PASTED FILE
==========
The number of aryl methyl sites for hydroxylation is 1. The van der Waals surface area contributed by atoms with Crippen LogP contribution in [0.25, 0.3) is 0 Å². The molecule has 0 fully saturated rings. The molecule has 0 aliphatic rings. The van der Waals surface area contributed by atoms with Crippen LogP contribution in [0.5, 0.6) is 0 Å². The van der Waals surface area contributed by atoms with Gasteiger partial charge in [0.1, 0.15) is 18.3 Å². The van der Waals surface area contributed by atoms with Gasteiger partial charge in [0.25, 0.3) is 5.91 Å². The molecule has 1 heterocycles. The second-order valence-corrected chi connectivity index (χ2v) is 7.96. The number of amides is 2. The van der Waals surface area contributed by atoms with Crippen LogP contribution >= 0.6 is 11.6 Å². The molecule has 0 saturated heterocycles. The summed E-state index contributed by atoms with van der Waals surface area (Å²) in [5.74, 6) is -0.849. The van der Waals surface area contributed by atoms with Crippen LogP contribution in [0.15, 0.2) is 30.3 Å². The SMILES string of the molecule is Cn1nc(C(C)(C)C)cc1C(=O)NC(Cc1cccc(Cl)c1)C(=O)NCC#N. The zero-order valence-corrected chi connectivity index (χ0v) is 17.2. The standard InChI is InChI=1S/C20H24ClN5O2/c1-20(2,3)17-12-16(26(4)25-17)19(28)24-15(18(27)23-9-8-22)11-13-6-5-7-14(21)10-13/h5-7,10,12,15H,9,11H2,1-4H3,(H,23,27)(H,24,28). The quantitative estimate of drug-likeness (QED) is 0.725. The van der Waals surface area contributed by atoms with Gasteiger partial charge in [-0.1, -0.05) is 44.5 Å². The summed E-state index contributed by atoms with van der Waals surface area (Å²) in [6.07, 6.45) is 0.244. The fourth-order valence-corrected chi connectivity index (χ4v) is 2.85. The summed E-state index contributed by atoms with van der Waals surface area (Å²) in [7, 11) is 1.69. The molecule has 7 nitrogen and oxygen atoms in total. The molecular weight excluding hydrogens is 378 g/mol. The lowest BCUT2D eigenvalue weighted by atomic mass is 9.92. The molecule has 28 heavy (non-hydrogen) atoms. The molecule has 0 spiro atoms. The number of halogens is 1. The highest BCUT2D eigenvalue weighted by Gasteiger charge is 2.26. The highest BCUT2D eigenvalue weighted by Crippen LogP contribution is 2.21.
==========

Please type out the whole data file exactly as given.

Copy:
The number of aryl methyl sites for hydroxylation is 1. The van der Waals surface area contributed by atoms with Crippen LogP contribution in [0.25, 0.3) is 0 Å². The molecule has 0 fully saturated rings. The molecule has 0 aliphatic rings. The van der Waals surface area contributed by atoms with Crippen LogP contribution in [0.5, 0.6) is 0 Å². The van der Waals surface area contributed by atoms with Gasteiger partial charge in [0.1, 0.15) is 18.3 Å². The van der Waals surface area contributed by atoms with Gasteiger partial charge in [0.25, 0.3) is 5.91 Å². The molecule has 1 heterocycles. The second-order valence-corrected chi connectivity index (χ2v) is 7.96. The number of amides is 2. The van der Waals surface area contributed by atoms with Crippen LogP contribution >= 0.6 is 11.6 Å². The molecule has 0 saturated heterocycles. The summed E-state index contributed by atoms with van der Waals surface area (Å²) in [5.74, 6) is -0.849. The van der Waals surface area contributed by atoms with Crippen LogP contribution in [0.15, 0.2) is 30.3 Å². The SMILES string of the molecule is Cn1nc(C(C)(C)C)cc1C(=O)NC(Cc1cccc(Cl)c1)C(=O)NCC#N. The zero-order valence-corrected chi connectivity index (χ0v) is 17.2. The standard InChI is InChI=1S/C20H24ClN5O2/c1-20(2,3)17-12-16(26(4)25-17)19(28)24-15(18(27)23-9-8-22)11-13-6-5-7-14(21)10-13/h5-7,10,12,15H,9,11H2,1-4H3,(H,23,27)(H,24,28). The quantitative estimate of drug-likeness (QED) is 0.725. The van der Waals surface area contributed by atoms with Gasteiger partial charge in [-0.1, -0.05) is 44.5 Å². The summed E-state index contributed by atoms with van der Waals surface area (Å²) in [6.07, 6.45) is 0.244. The fourth-order valence-corrected chi connectivity index (χ4v) is 2.85. The summed E-state index contributed by atoms with van der Waals surface area (Å²) in [7, 11) is 1.69. The molecule has 7 nitrogen and oxygen atoms in total. The molecular weight excluding hydrogens is 378 g/mol. The lowest BCUT2D eigenvalue weighted by atomic mass is 9.92. The molecule has 28 heavy (non-hydrogen) atoms. The molecule has 0 spiro atoms. The number of halogens is 1. The highest BCUT2D eigenvalue weighted by Gasteiger charge is 2.26. The highest BCUT2D eigenvalue weighted by Crippen LogP contribution is 2.21.